Monthly Archives: July 2012
I admit it: I’m a total Olympics junkie. I’ve been glued to the TV since the opening ceremonies, and I’ll probably be there until the closing ceremonies. This isn’t too good for the other things I need to accomplish in life, but it’s great for my knitting!
Ravelry has an event called the Ravellenic Games (formerly known as the Ravelympics until the USOC informed them that they had trademarked the -ympics suffix; I’m going to go trademark -ing and -es, so I should be set for life). I hadn’t planned to participate originally, since my summer schedule is so crazy. But then I got the bug, so I starting looking around for a project that I could cast-on and complete in the two-week Olympic period. I gave serious consideration (and massive swatching) for a cabled vest in some heavy-weight (i.e., quick-knitting) yarn, but then my Olympic fever came up against my other illness: Finishitis.
I have so many projects around the house, in varying stages of completion, that my husband mutters under his breath about “decorating with yarn.” (Really, isn’t that a brilliant idea?!) But fall weather is coming, bringing along a whole bunch of other projects I want to knit, and so I’ve been getting a bit anxious about all the unfinished projects that are still lurking about here. Hence, a bad case of Finishitis. It’s a Good Thing, though: In the past two weeks, I’ve finished up both my Linen Stitch Scarf and the Pinkerton Shawl (pictures to follow, as soon as I have time to photograph them properly).
But back to the Ravellenic Games: When I was talking with my friend Carla about them, she said she was considering entering the “Sock Put” (an event name that made us both giggle). So when they lit the torch on Friday night, I picked up my Lorna’s Laces Solemate socks and got to work. Since I’ve been making this pattern up as I’ve gone along, much ripping and re-knitting has ensued. But I’m more than halfway up the leg now (working from the toe-up) so I’m hoping to bind off tonight or tomorrow. The second sock shouldn’t involve nearly so much frogging, so I’m hoping that one will go faster!
In the off chance that I get the socks done before the end of the games, I’ve got a PolarKnit hat that I need to finish, and the Scalloped Lace Toddler Cardigan is still lacking arms.
Are you working on a project for the Olympics? Or the Ravellenic Games? I’d love to hear about it!
Man, I need one of these t-shirts!
Check out this shirt and lots more cool stuff, over at DecorNoir on Etsy.
In the computer world, the term “thrashing” is used when a computer is swapping information in and out of memory so much that it can’t make progress on the task at hand. Lately, I’ve been doing a lot of knitting on a lot of projects but not finishing anything, so it feels like all I’ve been doing is thrashing.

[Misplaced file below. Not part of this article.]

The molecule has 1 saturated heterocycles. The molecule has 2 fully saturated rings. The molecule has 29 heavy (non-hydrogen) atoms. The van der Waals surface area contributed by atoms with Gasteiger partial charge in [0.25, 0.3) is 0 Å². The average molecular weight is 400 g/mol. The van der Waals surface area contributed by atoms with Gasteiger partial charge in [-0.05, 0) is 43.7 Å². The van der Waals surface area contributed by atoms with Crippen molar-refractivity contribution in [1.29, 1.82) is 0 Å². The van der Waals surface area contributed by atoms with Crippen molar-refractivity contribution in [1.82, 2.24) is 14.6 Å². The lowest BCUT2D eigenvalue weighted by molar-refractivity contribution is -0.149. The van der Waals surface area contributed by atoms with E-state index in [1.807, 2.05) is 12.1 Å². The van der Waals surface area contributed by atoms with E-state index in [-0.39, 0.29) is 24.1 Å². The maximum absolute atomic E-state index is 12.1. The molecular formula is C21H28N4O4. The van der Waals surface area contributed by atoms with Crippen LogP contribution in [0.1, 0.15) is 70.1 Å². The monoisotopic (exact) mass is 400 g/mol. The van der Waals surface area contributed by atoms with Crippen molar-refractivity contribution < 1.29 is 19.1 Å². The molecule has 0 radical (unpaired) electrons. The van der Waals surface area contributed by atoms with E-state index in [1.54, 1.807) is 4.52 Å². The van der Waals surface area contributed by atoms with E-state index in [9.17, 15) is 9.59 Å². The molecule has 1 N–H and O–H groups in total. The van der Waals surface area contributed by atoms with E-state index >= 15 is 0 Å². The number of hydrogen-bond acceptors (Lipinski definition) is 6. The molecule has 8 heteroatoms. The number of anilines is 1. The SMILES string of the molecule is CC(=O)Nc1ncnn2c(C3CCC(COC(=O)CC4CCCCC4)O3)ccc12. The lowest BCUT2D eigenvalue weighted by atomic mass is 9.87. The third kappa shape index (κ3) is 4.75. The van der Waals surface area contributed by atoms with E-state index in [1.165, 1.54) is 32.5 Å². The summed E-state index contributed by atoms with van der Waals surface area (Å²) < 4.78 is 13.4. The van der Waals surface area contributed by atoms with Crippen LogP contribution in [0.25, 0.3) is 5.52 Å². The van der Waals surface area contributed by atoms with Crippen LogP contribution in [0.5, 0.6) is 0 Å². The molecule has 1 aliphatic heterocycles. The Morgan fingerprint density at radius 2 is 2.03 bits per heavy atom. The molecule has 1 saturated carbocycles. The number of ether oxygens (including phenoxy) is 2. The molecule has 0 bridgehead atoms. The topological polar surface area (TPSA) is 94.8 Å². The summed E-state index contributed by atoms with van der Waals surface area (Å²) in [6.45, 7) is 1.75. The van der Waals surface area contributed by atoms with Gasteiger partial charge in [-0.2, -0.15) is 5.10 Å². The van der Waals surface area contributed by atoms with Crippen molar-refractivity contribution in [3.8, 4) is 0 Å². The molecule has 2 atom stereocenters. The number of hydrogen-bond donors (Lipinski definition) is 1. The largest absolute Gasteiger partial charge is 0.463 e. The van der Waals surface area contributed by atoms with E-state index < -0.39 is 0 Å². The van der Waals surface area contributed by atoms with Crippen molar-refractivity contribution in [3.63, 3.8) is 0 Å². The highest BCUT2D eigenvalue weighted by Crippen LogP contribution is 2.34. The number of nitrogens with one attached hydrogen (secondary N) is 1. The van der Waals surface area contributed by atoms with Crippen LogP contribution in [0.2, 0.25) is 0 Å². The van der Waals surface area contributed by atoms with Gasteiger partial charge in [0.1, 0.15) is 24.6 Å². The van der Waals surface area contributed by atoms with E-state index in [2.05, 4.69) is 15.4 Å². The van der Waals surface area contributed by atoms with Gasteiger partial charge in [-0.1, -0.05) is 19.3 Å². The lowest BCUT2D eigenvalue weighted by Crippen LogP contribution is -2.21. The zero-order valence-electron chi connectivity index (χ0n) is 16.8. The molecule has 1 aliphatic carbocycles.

I’m making progress on the Pinkerton Shawl. It’s a good tv-watching knit. (My husband and I finally got around to checking out the PBS series “Sherlock,” and we’re totally hooked. Gotta track down season 1 on DVD now.) Each row is shorter than the last, so (in theory at least, even though it doesn’t feel that way!) the pace is picking up.
I added the other side of the buttonband to the Scalloped Lace Toddler Sweater… and it was too long. I picked up exactly the same number of stitches as I did on the buttonhole side, but it looks longer. Pondering whether I need to frog it and pick up fewer stitches (and if so, should I redo the buttonhole side, which seems fine?), or do I try to block it out? Nothing is ever easy, especially where my knitting is concerned…
I even pulled out my Linen Stitch scarf the other day, which I haven’t touched in months. I had a lovely knitting playdate with a friend (our kids played, she and I sat and gabbed and knit; bliss!) last week. She was working on a lovely linen stitch scarf using multiple strands of lace weight cotton yarn. It’s worked lengthwise, and you swap one strand of yarn out at a time, so it slowly transitions from one color to the next. Inspired by her scarf, I pulled out my own linen stitch scarf. I had about 12g of yarn left, and each round uses about 1g of yarn, so I only had about 10 more rounds to go before I could bind off. But man, these rounds are slow. The ball of yarn doesn’t seem to be getting any smaller, and if it wasn’t for my yarn scale slowly counting down the grams, I’d feel like I was stuck in an endless loop, knitting the same row, over and over and over.
I do feel a strange compulsion to finish something (or several somethings!) right now, so I think a case of Finishitis might be in the works. With any luck, I’ll have at lesat one finished object soon!
I’m leaning toward taking all of your suggestions and keeping the buttonband in the purple. (Because I like the way it looks, and also because it means I don’t have to rip it out and redo it.